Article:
- a thousand words, or
- a thousand dollar lawsuit?
Answer? It depends!
With the ever expanding use of images in social media, the reality is that many people and businesses are putting themselves at the risk of being cited for copyright violations. Bloggers, Pinterest users, and Facebook users are at risk. In fact, most of you have already used a copyrighted image. Think that statement seems over the top? It’s not.
I want to share a story that sent chills up my spine. It behooves all social media users to read this blog post – it could spare you the stress and expense of being involved in a lawsuit.
Blogger Sued for Using Photos
Roni Loren is a published writer. She’s the National Bestselling Author of The Loving on the Edge and blogger for Blog Her. That being the case, you may assume that Roni is familiar with copyright regulations. You’d be correct, but that wasn’t enough to stop the lawsuit.
Roni explains, “Like most of you, I’m a casual blogger and learned my way into blogging by watching others. And one of the things I learned early on was that a post with a photo always looked nicer than one with just text. So I looked at what other people were doing for pictures.”
“Mostly it seemed that everyone was grabbing pics from Google Images and pasting them on their sites. Sometimes with attribution, most of the time without. And when I asked others (or looked at disclaimers on websites and Tumblrs), it seemed that everyone agreed using pics that way was okay under Fair Use standards.”
Roni gives us an example of a typical disclaimer associated with the image.
THIS BLOG claims no credit for any images posted on this site unless otherwise noted. Images on this blog are copyright to its respectful owners. If there is an image appearing on this blog that belongs to you and do not wish for it appear on this site, please E-mail with a link to said image and it will be promptly removed.
Seems legitimate right? Honestly, I’ve seen these disclaimers too and thought the person covered all their bases, that it was safe. It’s not. What Roni says next is scary.
“Well on one random post, I grabbed one random picture off of Google and then a few weeks later I got contacted by the photographer who owned that photo. He sent me a take-down notice, which I responded to immediately because I felt awful that I had unknowingly used a copyrighted pic. The pic was down within minutes. But that wasn’t going to cut it. He wanted compensation for the pic. A significant chunk of money that I couldn’t afford. I’m not going to go into the details but know that it was a lot of stress, lawyers had to get involved, and I had to pay money that I didn’t have for a use of a photo I didn’t need.”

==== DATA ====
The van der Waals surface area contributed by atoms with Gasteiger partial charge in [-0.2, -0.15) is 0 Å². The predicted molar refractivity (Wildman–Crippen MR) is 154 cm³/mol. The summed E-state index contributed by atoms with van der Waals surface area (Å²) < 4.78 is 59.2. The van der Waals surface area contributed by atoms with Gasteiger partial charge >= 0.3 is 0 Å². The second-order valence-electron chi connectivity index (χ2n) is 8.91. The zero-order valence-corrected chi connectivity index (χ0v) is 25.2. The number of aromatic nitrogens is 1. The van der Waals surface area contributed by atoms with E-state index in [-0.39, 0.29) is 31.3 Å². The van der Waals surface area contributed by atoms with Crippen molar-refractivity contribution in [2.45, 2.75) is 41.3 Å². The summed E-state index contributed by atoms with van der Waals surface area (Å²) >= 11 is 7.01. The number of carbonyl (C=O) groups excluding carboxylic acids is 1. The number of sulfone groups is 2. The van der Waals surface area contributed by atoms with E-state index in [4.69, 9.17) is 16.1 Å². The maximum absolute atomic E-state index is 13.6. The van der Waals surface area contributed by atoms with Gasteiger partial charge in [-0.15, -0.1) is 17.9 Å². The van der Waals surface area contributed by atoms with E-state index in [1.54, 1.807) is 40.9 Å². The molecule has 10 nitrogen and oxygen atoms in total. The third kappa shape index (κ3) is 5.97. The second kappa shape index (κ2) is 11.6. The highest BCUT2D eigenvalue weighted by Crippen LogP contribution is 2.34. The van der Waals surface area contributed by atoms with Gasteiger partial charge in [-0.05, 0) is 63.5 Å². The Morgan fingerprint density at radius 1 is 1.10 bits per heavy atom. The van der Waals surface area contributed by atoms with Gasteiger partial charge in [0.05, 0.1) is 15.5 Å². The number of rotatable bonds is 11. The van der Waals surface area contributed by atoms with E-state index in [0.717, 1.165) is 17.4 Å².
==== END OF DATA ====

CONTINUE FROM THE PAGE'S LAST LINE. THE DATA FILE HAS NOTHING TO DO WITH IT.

“It wasn’t fun. But the fact of the matter is, I was in the wrong. Unknowingly. But that doesn’t matter. And my guess is that many, many of you are doing the same thing I was doing without realizing it’s a copyright violation. So I wanted to share my experience so that you can learn from my mistake.”
Fair Use Standards and Using Images
Fair use is not the same as free use. Fair use is a legal exception to the exclusive rights an owner has for his or her copyrighted work. What does this mean?
Let’s say you’re writing a review on a product. You need a good image to promote your article and help boost sales. Obviously, the manufacturer’s website offers the best photos. On the website, you find the product image and upload it to the article. The photo is not a substitute for the actual product, so the owner’s rights will be minimally affected. Therefore, your right to use the copyrighted image would likely be permitted under fair use.
Common False Assumptions That Could Get You Sued
As a photographer I feel strongly about my images being stolen. However, Roni’s story has shown me that so many of my assumptions have been wrong.
Assuming that these conditions mean you can safely use an image? Think again.
- You link back to the source and list the photographer’s name
- The picture is not full-sized
- There was no profit made from the images
- You include a disclaimer
- The picture is embedded and not saved on your server
- Immediately taking down the image when asked.
- You only “shared” the image.
It’s safe to say most of us have wrongly assumed at least one of these is safe. It makes us think twice about the images we choose. The best policy: When in doubt, don’t use the image. If you can’t vouch for where the image came from – don’t use the image. Use royalty-free images instead. You may have to pay a few dollars to use them, but in the end, it’s well worth it!
Don’t let the fear of getting sued stop you from using images on social media. Images are essential for engaging fans. In fact studies show images used in status updates result in 20 times more engagement. By all means, make use of images – just use them wisely.
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